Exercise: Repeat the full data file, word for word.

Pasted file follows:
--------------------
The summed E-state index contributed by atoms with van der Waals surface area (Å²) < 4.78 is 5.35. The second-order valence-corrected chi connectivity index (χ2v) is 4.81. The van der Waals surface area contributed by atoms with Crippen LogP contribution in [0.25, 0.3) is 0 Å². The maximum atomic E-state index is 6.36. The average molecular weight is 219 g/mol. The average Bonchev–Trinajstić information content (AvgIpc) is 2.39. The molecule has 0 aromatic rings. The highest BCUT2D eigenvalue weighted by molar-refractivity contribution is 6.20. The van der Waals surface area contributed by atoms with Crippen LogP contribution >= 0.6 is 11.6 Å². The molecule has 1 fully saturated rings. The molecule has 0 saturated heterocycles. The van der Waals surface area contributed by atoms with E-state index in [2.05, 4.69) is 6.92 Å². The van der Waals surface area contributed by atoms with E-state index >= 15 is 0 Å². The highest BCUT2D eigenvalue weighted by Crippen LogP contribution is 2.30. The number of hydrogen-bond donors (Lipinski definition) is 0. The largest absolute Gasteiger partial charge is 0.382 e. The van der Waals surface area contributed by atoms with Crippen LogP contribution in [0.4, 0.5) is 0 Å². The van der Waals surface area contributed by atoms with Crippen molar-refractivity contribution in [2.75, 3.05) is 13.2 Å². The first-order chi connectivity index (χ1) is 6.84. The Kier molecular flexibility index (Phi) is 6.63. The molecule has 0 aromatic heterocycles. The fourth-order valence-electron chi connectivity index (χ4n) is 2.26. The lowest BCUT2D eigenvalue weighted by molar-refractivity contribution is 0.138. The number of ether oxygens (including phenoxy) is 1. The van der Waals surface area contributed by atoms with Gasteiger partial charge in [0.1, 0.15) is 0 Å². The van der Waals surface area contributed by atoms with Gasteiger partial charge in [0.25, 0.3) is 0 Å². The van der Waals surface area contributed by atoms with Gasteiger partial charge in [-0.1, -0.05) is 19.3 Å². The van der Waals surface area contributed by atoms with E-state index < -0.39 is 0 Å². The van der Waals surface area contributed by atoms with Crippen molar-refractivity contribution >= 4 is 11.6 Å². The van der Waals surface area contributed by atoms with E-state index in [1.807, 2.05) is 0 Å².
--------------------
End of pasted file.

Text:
The summed E-state index contributed by atoms with van der Waals surface area (Å²) < 4.78 is 5.35. The second-order valence-corrected chi connectivity index (χ2v) is 4.81. The van der Waals surface area contributed by atoms with Crippen LogP contribution in [0.25, 0.3) is 0 Å². The maximum atomic E-state index is 6.36. The average molecular weight is 219 g/mol. The average Bonchev–Trinajstić information content (AvgIpc) is 2.39. The molecule has 0 aromatic rings. The highest BCUT2D eigenvalue weighted by molar-refractivity contribution is 6.20. The van der Waals surface area contributed by atoms with Crippen LogP contribution >= 0.6 is 11.6 Å². The molecule has 1 fully saturated rings. The molecule has 0 saturated heterocycles. The van der Waals surface area contributed by atoms with E-state index in [2.05, 4.69) is 6.92 Å². The van der Waals surface area contributed by atoms with E-state index >= 15 is 0 Å². The highest BCUT2D eigenvalue weighted by Crippen LogP contribution is 2.30. The number of hydrogen-bond donors (Lipinski definition) is 0. The largest absolute Gasteiger partial charge is 0.382 e. The van der Waals surface area contributed by atoms with Crippen LogP contribution in [0.4, 0.5) is 0 Å². The van der Waals surface area contributed by atoms with Crippen molar-refractivity contribution in [2.75, 3.05) is 13.2 Å². The first-order chi connectivity index (χ1) is 6.84. The Kier molecular flexibility index (Phi) is 6.63. The molecule has 0 aromatic heterocycles. The fourth-order valence-electron chi connectivity index (χ4n) is 2.26. The lowest BCUT2D eigenvalue weighted by molar-refractivity contribution is 0.138. The number of ether oxygens (including phenoxy) is 1. The van der Waals surface area contributed by atoms with Gasteiger partial charge in [0.1, 0.15) is 0 Å². The van der Waals surface area contributed by atoms with Gasteiger partial charge in [0.25, 0.3) is 0 Å². The van der Waals surface area contributed by atoms with Gasteiger partial charge in [-0.1, -0.05) is 19.3 Å². The van der Waals surface area contributed by atoms with E-state index < -0.39 is 0 Å². The van der Waals surface area contributed by atoms with Crippen molar-refractivity contribution >= 4 is 11.6 Å². The van der Waals surface area contributed by atoms with E-state index in [1.807, 2.05) is 0 Å².